Until next time, thanks for reading and God bless all y’all while you enjoy David Wesley’s new one, 10,000 Reasons (Bless The Lord).


*This artist doesn’t necessarily endorse my blog, I just love his music

The Thing About Book Reviews


SIRI Take This Down And Nag Me About It Will You?

I don’t generally make New Year’s resolutions because I’m too absentminded to keep them even with my professional nag, SIRI, beeping my iPhone about something non-stop. However, one thing I’ve decided to do is keep track of all the books I read this year–print, ebooks, and audiobooks.

While the grandsons, Kevman and Einstein, visited us over the Christmas break, we read the audiobook called The Case of the Hooking Bull a Hank The Cowdog book by a real Texas rancher and very funny writer, John Erickson. We all enjoyed that story very much. And last month, Gramps and I read an audiobook by Cormac McCarthy called The Road. That was an amazing book. Not a happy book, but the writing and the story (to me) were incredible.

Yer Book Wuz Real Dum and Yer Dum To

Which brings me to book reviews on Amazon. Some people gave The Road a 1 star review. I would’ve given The Road a 10 star review if possible. Why did some think that book was just about a boring, aimless wandering in a grey land while I took it as a riveting story of a father’s selfless love for his son when life as he knew it was over…when it didn’t even matter anymore if he had a name?

I would’ve given the narrator of the audio version 10 stars, too. He was awesome. But even with audio books we get into reviews sort of like those below that I made up off the top of my head. (But if you look there will be some similar types, for real.)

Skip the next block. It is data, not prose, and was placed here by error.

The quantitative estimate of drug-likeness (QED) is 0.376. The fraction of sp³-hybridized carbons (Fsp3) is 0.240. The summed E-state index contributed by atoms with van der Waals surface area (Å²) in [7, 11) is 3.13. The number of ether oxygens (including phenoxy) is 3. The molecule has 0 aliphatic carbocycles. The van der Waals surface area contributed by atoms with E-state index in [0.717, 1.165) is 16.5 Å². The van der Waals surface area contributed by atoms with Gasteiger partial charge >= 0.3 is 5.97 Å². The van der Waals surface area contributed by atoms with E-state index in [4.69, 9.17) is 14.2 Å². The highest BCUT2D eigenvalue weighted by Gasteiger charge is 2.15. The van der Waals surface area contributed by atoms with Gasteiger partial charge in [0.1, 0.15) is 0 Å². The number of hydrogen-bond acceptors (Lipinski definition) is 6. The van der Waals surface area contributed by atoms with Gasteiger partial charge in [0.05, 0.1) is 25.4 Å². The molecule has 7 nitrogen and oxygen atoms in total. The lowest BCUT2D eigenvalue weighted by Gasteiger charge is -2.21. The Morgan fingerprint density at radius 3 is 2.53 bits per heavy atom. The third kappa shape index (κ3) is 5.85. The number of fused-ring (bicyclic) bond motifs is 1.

smrtee57 says: I gave this book 1 star, but I would have given it less if possible. They gave that chump Cormac McCarthy a Pulitzer for twaddle like that? Seriously? He doesn’t even use punctuation. It was a setup. And the narrator stunk big time. If I ever have to listen to him again, somebody just shoot me now. For a real thrill, read my post-apocalyptic novel, Dead Zombies, narrated by a real funeral director…

Followed directly by:

okbambi123 says: 10 stars! Because…omg!!! does it even matter what this book was about with a narrator like that I could listen to him every day and half the night for the rest of my life is he married? omg!! tell me hes not married i’ll shoot myself if hes married…

So, I guess the thing about reviews is they are subjective and beauty is definitely in the eyes of the beholder.

Which brings me to my book The Cedar Tree, which rated its first 1 star review over the holiday break. I would rather it hadn’t, of course, but it reminded me of a quote I read the other day by famous children’s author Roald Dahl who wrote books like Matilda, Charlie and the Chocolate Factory, James and the Giant Peach, and The Twits.

 I don’t care if a reader hates one of my stories, just as long as he finishes the book ~ Roald Dahl

Here’s Hoping The Old Brain Box Holds Together Through the Entire Series

For those whose inquiring minds want to know, I’ve finished writing the second book in the Love Is Not Enough Series. My writing friend, mentor, and professional editor, Terri Valentine, waved her magic wand over it and now the manuscript is with some of my readers who check for fatal flaws and additional typos and so-forth. After I get everybody’s feedback, I’ll go through it again and clean up the last mistakes we found. After that comes a book cover, which is a big deal, but hopefully I’ll turn the book loose sometime in the spring-ish…summer-ish part of the year. I’m also researching and working on the third in the series, but it is still a long ways out. More on that as we go, I trust.

So, what are y’all reading?

I’d really be interested to know what books all of you are reading and what you think of them, so tell me in the comments. I’ll start with a sample comment:

At present I am reading a book called Tall Woman, and I give it 5 stars because it’s a fascinating glimpse of Navajo culture in the past and doesn’t put me to sleep in my recliner. The book itself has a picture of an elderly Navajo lady (Tall Woman) at her loom and is quite a heavy work, useful for squashing the stray spider or beetle.


God bless all y’all until next time and enjoy The Afters tearing up their acoustic guitars on Every Good Thing.


*These artists don’t necessarily endorse my blog, I just like their music.